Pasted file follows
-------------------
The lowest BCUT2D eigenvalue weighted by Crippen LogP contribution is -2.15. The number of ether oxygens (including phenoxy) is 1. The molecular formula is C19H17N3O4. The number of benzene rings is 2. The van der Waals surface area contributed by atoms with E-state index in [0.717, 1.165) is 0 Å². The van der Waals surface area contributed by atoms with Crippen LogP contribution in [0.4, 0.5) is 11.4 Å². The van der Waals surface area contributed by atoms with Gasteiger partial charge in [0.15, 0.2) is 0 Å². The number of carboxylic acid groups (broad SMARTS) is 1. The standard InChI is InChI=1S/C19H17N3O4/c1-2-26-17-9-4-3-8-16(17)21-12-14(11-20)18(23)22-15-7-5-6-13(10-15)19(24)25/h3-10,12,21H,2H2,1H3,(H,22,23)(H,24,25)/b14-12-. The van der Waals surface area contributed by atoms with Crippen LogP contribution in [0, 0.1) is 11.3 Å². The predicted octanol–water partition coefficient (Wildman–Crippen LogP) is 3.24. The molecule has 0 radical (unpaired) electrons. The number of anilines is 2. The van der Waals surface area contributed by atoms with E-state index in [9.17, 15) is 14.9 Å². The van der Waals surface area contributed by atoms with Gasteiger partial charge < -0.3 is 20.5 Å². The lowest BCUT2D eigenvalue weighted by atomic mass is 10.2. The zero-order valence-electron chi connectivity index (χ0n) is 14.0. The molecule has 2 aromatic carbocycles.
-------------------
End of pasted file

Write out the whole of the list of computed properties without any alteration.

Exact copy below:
The lowest BCUT2D eigenvalue weighted by Crippen LogP contribution is -2.15. The number of ether oxygens (including phenoxy) is 1. The molecular formula is C19H17N3O4. The number of benzene rings is 2. The van der Waals surface area contributed by atoms with E-state index in [0.717, 1.165) is 0 Å². The van der Waals surface area contributed by atoms with Crippen LogP contribution in [0.4, 0.5) is 11.4 Å². The van der Waals surface area contributed by atoms with Gasteiger partial charge in [0.15, 0.2) is 0 Å². The number of carboxylic acid groups (broad SMARTS) is 1. The standard InChI is InChI=1S/C19H17N3O4/c1-2-26-17-9-4-3-8-16(17)21-12-14(11-20)18(23)22-15-7-5-6-13(10-15)19(24)25/h3-10,12,21H,2H2,1H3,(H,22,23)(H,24,25)/b14-12-. The van der Waals surface area contributed by atoms with Crippen LogP contribution in [0, 0.1) is 11.3 Å². The predicted octanol–water partition coefficient (Wildman–Crippen LogP) is 3.24. The molecule has 0 radical (unpaired) electrons. The number of anilines is 2. The van der Waals surface area contributed by atoms with E-state index in [9.17, 15) is 14.9 Å². The van der Waals surface area contributed by atoms with Gasteiger partial charge < -0.3 is 20.5 Å². The lowest BCUT2D eigenvalue weighted by atomic mass is 10.2. The zero-order valence-electron chi connectivity index (χ0n) is 14.0. The molecule has 2 aromatic carbocycles.